Poking fun at Russia and its organisation of the 2014 Winter Olympics in Sochi has become a new pastime.
Among the more recent entertaining news feature stories of loos that lack dividing walls between individual toilets – a gaffe that has triggered yet another predictable shitstorm (quite literally, for a change) as well as a lot of web-based creativity.
While the absence of proper cubicles in the loo may seem surprisingly liberal for a country whose current government otherwise frowns upon any acts of homosexuality, communal latrines are, of course, not a new invention. A disturbing thought nowadays, partly due to current notions of shame and disgust, they were perfectly normal, for example, in the Roman world (and some of the most famous thinkers of the ancient world have even, if ironically, been credited with behavioural advice for such places):
A libelous poem of Martial’s, for example, suggests that communal loos in ancient Rome provided an opportunity to meet and mingle:
In omnibus Vacerra quod conclavibus
consumit horas et die toto sedet,
cenaturit Vacerra, non cacaturit.
That Vacerra spends his time in all the privies, sitting there all day: it’s so that Vacerra gets to eat, not to poop.
The problem with a communal loo is, of course, that, once there are no physical barriers in between the fellow users, other barriers may soon fall as well. Suetonius reports how the poet Lucan, after he had fallen out with Nero, behaved in that environment (Suet. Vita Luc. p. 51 R; transl. Rolfe – Goold):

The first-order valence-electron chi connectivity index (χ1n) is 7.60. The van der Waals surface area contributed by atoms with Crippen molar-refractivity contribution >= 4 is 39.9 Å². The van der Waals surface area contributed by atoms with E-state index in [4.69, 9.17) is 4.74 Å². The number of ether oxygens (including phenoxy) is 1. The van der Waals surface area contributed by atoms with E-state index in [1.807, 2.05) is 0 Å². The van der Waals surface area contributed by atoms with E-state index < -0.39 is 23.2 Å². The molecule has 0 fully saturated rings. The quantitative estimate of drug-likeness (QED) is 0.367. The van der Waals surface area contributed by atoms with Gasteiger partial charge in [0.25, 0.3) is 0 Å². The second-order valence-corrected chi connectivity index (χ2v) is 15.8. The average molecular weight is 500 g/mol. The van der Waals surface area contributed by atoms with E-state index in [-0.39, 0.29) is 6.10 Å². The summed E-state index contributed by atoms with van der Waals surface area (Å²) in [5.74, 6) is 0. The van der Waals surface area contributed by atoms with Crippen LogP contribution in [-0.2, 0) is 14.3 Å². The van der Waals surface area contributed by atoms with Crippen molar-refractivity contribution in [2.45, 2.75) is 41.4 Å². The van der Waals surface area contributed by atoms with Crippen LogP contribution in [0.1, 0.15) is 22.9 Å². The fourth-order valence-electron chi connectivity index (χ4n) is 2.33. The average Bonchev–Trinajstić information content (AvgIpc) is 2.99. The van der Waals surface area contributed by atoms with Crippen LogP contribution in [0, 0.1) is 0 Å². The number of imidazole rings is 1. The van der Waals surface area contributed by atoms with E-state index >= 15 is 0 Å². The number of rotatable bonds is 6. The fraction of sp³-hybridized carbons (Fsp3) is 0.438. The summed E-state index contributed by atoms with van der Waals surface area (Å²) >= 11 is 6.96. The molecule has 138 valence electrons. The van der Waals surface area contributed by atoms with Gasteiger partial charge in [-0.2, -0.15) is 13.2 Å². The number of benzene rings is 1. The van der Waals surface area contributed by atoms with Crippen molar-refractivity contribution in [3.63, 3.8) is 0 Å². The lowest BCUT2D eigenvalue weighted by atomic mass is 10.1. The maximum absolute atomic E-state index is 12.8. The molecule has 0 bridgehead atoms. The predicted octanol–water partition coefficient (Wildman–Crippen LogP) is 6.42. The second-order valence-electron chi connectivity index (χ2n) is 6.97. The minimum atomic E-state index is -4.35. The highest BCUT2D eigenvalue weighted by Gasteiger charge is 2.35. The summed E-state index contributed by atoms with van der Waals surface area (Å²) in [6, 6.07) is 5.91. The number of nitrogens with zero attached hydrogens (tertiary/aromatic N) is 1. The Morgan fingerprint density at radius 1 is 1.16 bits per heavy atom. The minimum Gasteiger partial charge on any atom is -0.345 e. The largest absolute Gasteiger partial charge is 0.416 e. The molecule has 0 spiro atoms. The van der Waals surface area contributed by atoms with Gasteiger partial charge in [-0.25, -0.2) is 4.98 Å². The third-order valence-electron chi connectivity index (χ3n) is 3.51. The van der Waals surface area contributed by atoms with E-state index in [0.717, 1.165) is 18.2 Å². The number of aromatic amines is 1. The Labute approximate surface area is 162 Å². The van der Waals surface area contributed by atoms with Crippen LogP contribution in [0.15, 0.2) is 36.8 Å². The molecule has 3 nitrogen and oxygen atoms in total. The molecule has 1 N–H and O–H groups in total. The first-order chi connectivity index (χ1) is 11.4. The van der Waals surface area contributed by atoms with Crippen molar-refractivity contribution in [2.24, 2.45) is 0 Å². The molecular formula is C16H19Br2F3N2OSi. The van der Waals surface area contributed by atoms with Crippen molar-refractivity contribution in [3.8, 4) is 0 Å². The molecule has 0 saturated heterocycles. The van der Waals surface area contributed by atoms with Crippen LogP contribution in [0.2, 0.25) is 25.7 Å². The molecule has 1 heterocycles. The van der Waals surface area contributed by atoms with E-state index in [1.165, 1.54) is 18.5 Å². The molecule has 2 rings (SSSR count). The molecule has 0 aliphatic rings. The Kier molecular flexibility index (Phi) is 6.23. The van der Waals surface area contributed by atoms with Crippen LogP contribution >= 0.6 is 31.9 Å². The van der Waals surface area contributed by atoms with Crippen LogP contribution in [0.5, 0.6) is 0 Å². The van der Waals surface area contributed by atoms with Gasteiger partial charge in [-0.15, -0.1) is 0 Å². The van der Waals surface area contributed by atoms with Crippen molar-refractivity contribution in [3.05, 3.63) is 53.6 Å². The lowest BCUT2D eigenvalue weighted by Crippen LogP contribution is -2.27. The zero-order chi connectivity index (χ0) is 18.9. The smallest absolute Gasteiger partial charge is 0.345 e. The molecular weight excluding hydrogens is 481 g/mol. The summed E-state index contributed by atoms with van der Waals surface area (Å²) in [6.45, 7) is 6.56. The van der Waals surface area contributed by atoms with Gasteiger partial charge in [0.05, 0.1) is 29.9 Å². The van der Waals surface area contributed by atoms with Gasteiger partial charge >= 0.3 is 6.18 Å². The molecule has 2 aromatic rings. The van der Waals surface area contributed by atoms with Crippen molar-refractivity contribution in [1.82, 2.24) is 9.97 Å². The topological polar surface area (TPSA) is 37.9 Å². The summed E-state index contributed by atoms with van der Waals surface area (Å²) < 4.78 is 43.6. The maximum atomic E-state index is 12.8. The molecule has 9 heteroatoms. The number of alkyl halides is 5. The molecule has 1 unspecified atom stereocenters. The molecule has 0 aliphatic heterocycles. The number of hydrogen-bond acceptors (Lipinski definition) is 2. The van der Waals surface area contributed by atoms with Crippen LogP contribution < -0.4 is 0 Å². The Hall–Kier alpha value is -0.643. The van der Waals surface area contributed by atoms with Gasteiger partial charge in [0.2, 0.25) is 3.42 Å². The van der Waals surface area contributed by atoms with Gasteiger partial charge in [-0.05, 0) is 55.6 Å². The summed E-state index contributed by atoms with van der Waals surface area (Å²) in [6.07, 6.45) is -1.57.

neque uerbis aduersus principem neque factis extantibus post haec temperauit, adeo ut quondam in latrinis publicis clariore cum crepitu uentris hemistichium Neronis magna consessorum fuga pronuntiarit: ‘sub terris tonuisse putes.’
[H]e afterwards did not refrain from words and acts of hostility to the prince, which are still notorious. Once for example in a public privy, when he relieved his bowels with an uncommonly loud noise, he shouted out this halfline of the emperor’s, while those who were there for the same purpose took to their heels: ‘you might suppose it thundered ‘neath the earth’.
In that respect, the visitors to Sochi’s communal loos may wish to rehearse a line of the mimographer Laberius, who in his play Compitalia famously wrote (frg. 22 Panayotakis):
sequere me in latrinum, ut aliquid gustes ex Cynica haeresi
Follow me to the loo to get a taste of the Cynic school.